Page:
The Heart and the Vascular System in Ancient Greek Medicine : From Alcmaeon to Galen by Harris, C.R.
Sandpiper Books | 08 February 1972
Hardback | 486 pages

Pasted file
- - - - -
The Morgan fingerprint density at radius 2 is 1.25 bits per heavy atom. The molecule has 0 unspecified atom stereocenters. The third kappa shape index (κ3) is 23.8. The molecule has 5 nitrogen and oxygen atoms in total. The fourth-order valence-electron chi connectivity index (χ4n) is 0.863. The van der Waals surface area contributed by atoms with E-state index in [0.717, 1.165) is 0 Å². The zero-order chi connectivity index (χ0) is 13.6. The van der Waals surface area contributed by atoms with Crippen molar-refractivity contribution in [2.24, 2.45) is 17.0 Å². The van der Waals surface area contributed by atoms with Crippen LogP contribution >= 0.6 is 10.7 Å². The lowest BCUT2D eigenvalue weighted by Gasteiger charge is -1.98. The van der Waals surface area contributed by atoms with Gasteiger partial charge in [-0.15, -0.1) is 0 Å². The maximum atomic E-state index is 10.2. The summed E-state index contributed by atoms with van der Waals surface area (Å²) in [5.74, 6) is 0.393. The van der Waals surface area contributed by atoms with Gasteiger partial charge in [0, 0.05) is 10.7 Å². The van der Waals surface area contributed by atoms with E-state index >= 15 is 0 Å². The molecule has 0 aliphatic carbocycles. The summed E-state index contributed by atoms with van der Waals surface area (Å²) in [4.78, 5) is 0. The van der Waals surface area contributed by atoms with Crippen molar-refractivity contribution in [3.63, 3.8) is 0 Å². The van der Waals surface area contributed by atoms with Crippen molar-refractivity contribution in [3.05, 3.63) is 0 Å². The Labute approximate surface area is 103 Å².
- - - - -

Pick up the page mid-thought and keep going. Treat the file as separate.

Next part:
The history of Greek Medicine is structured around an investigation of how the ancient Greeks, in spite of their accurate knowledge of anatomy, failed to discover the circulation of the blood. Harris traces the development of the Greeks'ideas about the physiological function of the heart from the earliest writings (in the 5th century BC) by Alcmaeon of Croton, a pupil of Pythagoras who placed the seat of consciousness in the brain and, in his theory pf unbalance of opposite qualities, offered the first rational explanation of disease, to the sphygmology of Galen (AD 129-?199/216). The work is conceived as a source book for both classical scholars and historians of medicine and includes extensive quotation and extracts from Greek and Latin sources, with passages translated on in precis in the body of the text and presented in the original languages and with full references in footnotes.